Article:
I'm not sure that this one article is a part of either of these "need to" logics. The general question of theoretically comparing masculinity and femininity has its origins, I think, in the everyday observation that in the societies we know about (and live in) gender matters a lot in how people treat one another, independent of other samenesses and differences. In this course, we would say that we are studying "throwing like a girl" not because we want to compare how boys and girls throw but because this is an observation and distinction that people do make and that does have an empirical basis (that is, it is not just an idea or belief). It is, for us, an arena where something is going on with the social self, and where, if we look hard and think slowly, we can zero in and see and understand some of it.

Can you explain more about the basic modalities of feminine body comportment, manner of moving, and relation in space? (151ff)

Merleau-Ponty distinguishes "lived space" from "objective space." The latter is the space of physics, real estate, and carpet installers; inches, acres, square feet. Lived space is the self's experience of space. If I am walking, for example, and I'm a healthy, able walker walking in a safe place, then 50 paces is not very far. I might not even think of a point as "over there" when it is fifty paces away; it is as good as here. But if I feeling exhausted out in the middle of a choppy lake the fifty pace distance to shore might be experienced as a chasm as big as the world. An elevator might be 100 square feet but if I have to ride up ten floors in it with just my ex- I may experience it as if it were as tight as a tiny little phone booth.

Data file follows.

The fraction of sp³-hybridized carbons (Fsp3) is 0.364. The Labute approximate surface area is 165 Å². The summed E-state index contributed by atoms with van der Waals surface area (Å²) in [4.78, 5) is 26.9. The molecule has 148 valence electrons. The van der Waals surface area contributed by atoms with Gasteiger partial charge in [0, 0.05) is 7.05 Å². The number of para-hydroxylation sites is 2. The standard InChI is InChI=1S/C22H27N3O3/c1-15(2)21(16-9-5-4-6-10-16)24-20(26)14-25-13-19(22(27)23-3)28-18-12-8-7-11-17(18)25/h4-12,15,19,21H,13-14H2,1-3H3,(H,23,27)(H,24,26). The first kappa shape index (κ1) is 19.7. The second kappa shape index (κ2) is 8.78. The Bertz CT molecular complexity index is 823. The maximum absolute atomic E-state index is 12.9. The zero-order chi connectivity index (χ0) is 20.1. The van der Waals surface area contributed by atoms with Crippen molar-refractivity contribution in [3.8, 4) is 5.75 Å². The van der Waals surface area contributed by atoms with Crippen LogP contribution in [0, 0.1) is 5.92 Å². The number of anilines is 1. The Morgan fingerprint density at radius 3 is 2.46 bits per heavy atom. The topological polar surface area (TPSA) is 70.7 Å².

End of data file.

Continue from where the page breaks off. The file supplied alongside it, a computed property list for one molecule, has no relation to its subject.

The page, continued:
M-P argues that our experience of spatiality arises through the action of the body. Young says "if that's so, then my points about modalities of feminine action should have corresponding modalities of feminine spatiality."

Young makes three points to support the idea of feminine existence having a "dual spatiality."

First (151.7-9), we have constraint of a margin or border between actor and world. She does not actually use up all the space available. In the ideal-type of feminine lived-space, one operates in a more confined space than necessary.
The second spatial modality results from the first. It is a separation of the "here" from the "over there," a discontinuity between where I am and am moving and the space over there that I can see but do not experience myself as moving in.
The third modality is to experience space as something in which one feels oneself positioned (152.5). I can experience "here" as the space I am currently operating in (as active, transcendent subject) or as "over (t)here" for others, the place where I'm seen and acted upon.

Don't fully understand key points. Understand there's a difference to body movements and spatial orientation between sexes, but what's the underlying point?

Well, let me take a stab at coming up with something short and pithy. Style of self's embodiment reflects attitude self takes toward world as subject/object. At least some of the differences in these is connected to power relations (here gender relations) that are built into beliefs and practices in society. Why do we care about it in this course? (1) Self is not just mind and roles; it is "embodied" always and already, as they say, and some analysis of what this means is necessary if we are to understand what kind of thing the self is as a building block, so to speak, of society. (2) Existentialism and phenomenology provide a nice conceptual tool for thinking about ways the self can relate to its embodiment and these line up in useful ways with our ideas of I/me, subject/object, actor/role, etc.

Talk more about patriarchal society.

Where to start? Where to start?